While it's risky, Amazon's Fire Phone could light a spark in your portfolio. The obvious route is to pick up some Amazon shares, but it may be thriftier to consider companies that will benefit from the Fire.
This article is published with permission from InvestmentU.com.
The already crowded smartphone industry is expected to be worth $341.4 billion by 2015. And cellphone makers are constantly trying to stay ahead of the competition.
So when smartphone newbie Amazon.com (Nasdaq: AMZN) announced the debut of Fire Phone that includes a 3-D display, many tech experts were skeptical.
“If Amazon can actually make a 3-D display work in something that appeals to a wide audience, it will crack a problem that the tech industry has had for years—how to get people to actually adopt 3D display technology,” says Washington Post tech blogger Hayley Tsukayama.
It won’t be easy. The industry is no stranger to failed attempts to gain consumer favor, especially with 3-D technology. Cellphone makers HTC Corporation (TW: 2498) and LG Electronics Inc. (KS: 066570) learned that lesson the hard way in 2011.
So what will keep Amazon’s Fire Phone from the same fate as HTC and LG? More importantly, can it change the industry?
Amazon has spent millions building a better mousetrap—and a handsome one, to boot. While it’s risky, we think Amazon's Fire Phone could light a spark in your portfolio.
Building on Amazon’s strength
With 250 million active customers, Amazon is the titan of internet retail. But the company also developed an ecosystem that encourages phone users to utilize Amazon-centric services as often as possible.
Apple users have the Apple Store. Android users have Google Play from Google Inc. (Nasdaq: GOOG). Windows Phone users have Microsoft Corporation (Nasdaq: MSFT). Amazon Fire Phone users will also have access to an electronic marketplace—backed by the largest online retailer on Earth.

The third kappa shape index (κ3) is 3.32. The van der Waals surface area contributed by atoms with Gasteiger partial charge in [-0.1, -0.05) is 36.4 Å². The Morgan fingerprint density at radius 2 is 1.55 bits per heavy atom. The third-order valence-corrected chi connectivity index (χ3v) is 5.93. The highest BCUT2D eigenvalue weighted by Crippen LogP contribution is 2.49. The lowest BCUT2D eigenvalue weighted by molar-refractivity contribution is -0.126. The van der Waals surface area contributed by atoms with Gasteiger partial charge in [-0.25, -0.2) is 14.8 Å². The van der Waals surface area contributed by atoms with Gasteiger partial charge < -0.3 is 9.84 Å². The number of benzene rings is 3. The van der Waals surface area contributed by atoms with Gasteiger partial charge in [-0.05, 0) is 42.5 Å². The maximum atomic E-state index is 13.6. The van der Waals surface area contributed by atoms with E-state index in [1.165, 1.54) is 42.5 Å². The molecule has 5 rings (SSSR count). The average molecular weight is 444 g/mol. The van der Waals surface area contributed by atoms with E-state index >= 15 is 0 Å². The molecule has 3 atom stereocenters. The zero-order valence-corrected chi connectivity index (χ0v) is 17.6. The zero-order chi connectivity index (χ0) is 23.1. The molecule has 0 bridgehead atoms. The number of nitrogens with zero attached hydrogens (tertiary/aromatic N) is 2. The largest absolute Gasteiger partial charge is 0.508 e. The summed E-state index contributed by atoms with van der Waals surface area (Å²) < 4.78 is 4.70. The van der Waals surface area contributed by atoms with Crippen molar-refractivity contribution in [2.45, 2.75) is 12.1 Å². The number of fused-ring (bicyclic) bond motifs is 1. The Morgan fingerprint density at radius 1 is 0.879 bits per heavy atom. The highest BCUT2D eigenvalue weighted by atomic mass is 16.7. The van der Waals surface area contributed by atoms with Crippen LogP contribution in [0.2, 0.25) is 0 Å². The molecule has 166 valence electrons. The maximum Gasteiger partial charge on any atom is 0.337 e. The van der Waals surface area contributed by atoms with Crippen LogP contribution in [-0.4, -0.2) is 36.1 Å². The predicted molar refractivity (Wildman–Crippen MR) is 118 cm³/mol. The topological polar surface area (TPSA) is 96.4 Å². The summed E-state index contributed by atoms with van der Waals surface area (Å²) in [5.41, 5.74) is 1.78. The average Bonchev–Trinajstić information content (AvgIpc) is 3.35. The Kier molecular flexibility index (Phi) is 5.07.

That means more money and business for Amazon. Fire Phone also aims to increase impulse buying with software that allows users to purchase everyday items using the phone’s camera. The program, “Firefly,” has been called the phone’s “secret weapon” by tech blogging outlet CNET.
Firefly makes price comparison “a more or less shameless march against every retail store a Fire Phone could ever set foot inside, making the device an Amazon buying machine like no other.”
Investors must have recognized the phone’s potential as well, because Amazon’s shares jumped 3% to $335 after its debut. (Editor’s note: The stock has since come back down, though.)
What it means for competitors
Amazon also announced AT&T Inc. (NYSE: T) would be the sole carrier for the phone.
The addition of the Amazon Fire Phone will surely leave less elbow room for leading handset makers Apple and Samsung Electronics Company Ltd. (KS: 005930). Apple and Samsung have seen combined market share drop 3% due to competition from lower-end Chinese companies.
But the real losers here may be brick-and-mortar stores.
“[Firefly] is potentially a real threat to bricks and mortar retailers,” said Altimeter Group analyst Rebecca Lieb in The New York Times. “Scan a product or listen to music, and you’re delivered straight to the page on Amazon on which you can purchase it.”
How you can invest in it
The obvious route is to pick up some Amazon shares, but it may be thriftier to consider companies that will benefit from the Fire, such as BlackBerry Limited (Nasdaq: BBRY).
Amazon announced that BlackBerry smartphone users will have access to the Amazon App Store. And BlackBerry developers will be encouraged to create apps for both systems. BlackBerry has traditionally been on a downward trend, but is up 8.2% year-to-date.
Amazon’s exclusive agreement with AT&T may make the megacarrier worth looking into as well.
The information contained in this article should not be construed as investment advice or as a solicitation to buy or sell any stock. Nothing published by Physician’s Money Digest should be considered personalized investment advice. Physician’s Money Digest, its writers and editors, and Intellisphere LLC and its employees are not responsible for errors and/or omissions.